There’s a lot more to photography than simply snapping the photo - there is a myriad of details each photographer pays attention to when setting up for a photo, above all trying to denote personality and individual style. Many photographers even risk their own safety to produce some of the most iconic captures of history in the making, and it goes for the Canadian artist Rita Leistner. With a rich, prolific career already behind her, the awarded photojournalist settled down in Toronto, teaching the history of the craft with an extensive knowledge and firsthand experience.
Receiving her BA from the University of Toronto in 1988, one of the most known and foremost Canadian photojournalists Rita Leistner stated that the reason why she became a photographer in the first place was in order “to lead many lives.” Though the job description might allow for such a wish to be granted, Leistner didn’t feel fulfilled next to numerous awards, trips to Iraq, Cambodia, New York, and many exhibitions and lectures. Having spent a lot of time in war zones, she explains just how lonely the life of a person devoted to it can be, and after photographing subjects like the women wrestlers in America, female patients at Baghdad’s al Rashad Psychiatric Hospital, gravediggers and detainees in Iraq, and crack addicts on Vancouver’s Downtown Eastside, she finally felt saved in 2005 when she started working on The Edward Curtis Project with Marie Clements.
Increasingly drawn by story-telling, The Edward Curtis Project turned out to be far greater than even she imagined it would be. Although the whole project was sponsored already sponsored, Leistner’s role of taking photos of the native communities settled in New Mexico, Arizona, Vancouver, Haida Gwaii, and the Arctic required her own investment to complete the way that she saw fit. Documenting the people and stories, she also got to investigate the legacy of colonial photography that Edward Curtis left behind. Managing to portray the rich life of the aborigines in the Arctic, Leistner had created a series of several thousand photos, and the oeuvre and the people she met have become a part of her own story.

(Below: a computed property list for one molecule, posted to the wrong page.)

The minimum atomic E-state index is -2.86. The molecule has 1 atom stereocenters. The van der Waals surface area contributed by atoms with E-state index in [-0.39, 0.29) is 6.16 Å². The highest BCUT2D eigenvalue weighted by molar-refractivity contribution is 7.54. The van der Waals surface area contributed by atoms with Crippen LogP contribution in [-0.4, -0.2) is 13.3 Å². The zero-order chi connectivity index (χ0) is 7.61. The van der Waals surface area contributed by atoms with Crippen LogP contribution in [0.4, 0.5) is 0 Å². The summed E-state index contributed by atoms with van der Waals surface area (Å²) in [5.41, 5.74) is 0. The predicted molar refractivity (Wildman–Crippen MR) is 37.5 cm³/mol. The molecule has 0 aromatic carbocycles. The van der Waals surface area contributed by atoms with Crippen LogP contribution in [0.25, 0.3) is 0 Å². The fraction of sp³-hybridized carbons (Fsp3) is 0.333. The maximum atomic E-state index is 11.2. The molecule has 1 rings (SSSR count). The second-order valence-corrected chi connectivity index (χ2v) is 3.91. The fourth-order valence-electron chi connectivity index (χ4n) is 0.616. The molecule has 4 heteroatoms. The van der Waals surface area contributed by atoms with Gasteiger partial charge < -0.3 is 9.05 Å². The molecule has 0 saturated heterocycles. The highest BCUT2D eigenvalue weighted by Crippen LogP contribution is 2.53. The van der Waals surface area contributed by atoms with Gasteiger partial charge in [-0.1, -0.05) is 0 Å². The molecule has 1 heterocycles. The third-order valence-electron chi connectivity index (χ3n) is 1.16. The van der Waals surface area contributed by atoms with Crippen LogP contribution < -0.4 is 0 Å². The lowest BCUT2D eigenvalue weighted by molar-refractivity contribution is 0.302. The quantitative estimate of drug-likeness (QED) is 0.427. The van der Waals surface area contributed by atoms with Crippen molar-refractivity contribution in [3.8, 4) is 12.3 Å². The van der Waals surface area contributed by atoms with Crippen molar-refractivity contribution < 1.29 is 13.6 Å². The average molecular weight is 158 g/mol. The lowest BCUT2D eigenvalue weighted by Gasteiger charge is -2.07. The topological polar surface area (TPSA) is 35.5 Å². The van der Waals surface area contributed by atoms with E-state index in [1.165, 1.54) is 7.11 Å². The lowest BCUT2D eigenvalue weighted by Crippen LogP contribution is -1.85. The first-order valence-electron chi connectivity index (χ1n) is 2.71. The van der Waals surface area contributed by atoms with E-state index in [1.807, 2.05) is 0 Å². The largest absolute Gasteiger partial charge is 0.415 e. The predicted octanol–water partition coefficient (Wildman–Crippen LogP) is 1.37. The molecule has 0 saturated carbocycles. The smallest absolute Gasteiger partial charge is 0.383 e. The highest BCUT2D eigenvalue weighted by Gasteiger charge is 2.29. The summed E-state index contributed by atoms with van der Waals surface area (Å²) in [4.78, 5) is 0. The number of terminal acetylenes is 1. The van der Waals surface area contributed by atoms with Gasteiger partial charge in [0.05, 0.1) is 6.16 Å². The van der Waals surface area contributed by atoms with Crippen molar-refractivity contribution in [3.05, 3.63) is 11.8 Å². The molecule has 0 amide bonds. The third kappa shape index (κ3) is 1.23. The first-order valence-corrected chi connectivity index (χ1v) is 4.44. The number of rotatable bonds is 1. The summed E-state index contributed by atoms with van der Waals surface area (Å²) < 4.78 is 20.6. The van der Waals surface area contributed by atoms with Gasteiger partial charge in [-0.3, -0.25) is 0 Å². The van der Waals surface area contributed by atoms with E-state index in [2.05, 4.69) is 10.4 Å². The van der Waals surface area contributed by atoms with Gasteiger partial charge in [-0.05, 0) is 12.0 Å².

The artistic output of Rita Leistner extends to more than just photography; including her photographs, Leistner published a number of books that often portray the war encompassed environments. One such book is Looking for Marshall McLuhan in Afghanistan and its completion is tied to Leistner’s joining the U.S. Marines in Afghanistan as a member of the experimental social media initiative titled Basetrack. Inspired by the words of Marshall McLuhan stating that “the medium is the message,” Rita Leistner portrays the interaction between photography, technology, and war by taking all of the photos with a Smartphone.
Having moved to Toronto in 2010, Leistner accepted the position of teacher of the history of photojournalism and documentary photography at the University of Toronto, moving more towards the title of a photo-based artist rather than the one of a traditional photojournalist. Regardless of her current calling, the extensive oeuvre she created will, without a doubt, guide the future generations of photographers. With her work spanning across more than just photography, she keeps inspiring and exhibiting worldwide.
The artist is represented by the Stephen Bulger Gallery.
Featured image: Rita Leistner. All photos credit the artist.
All images used for illustrative purposes only.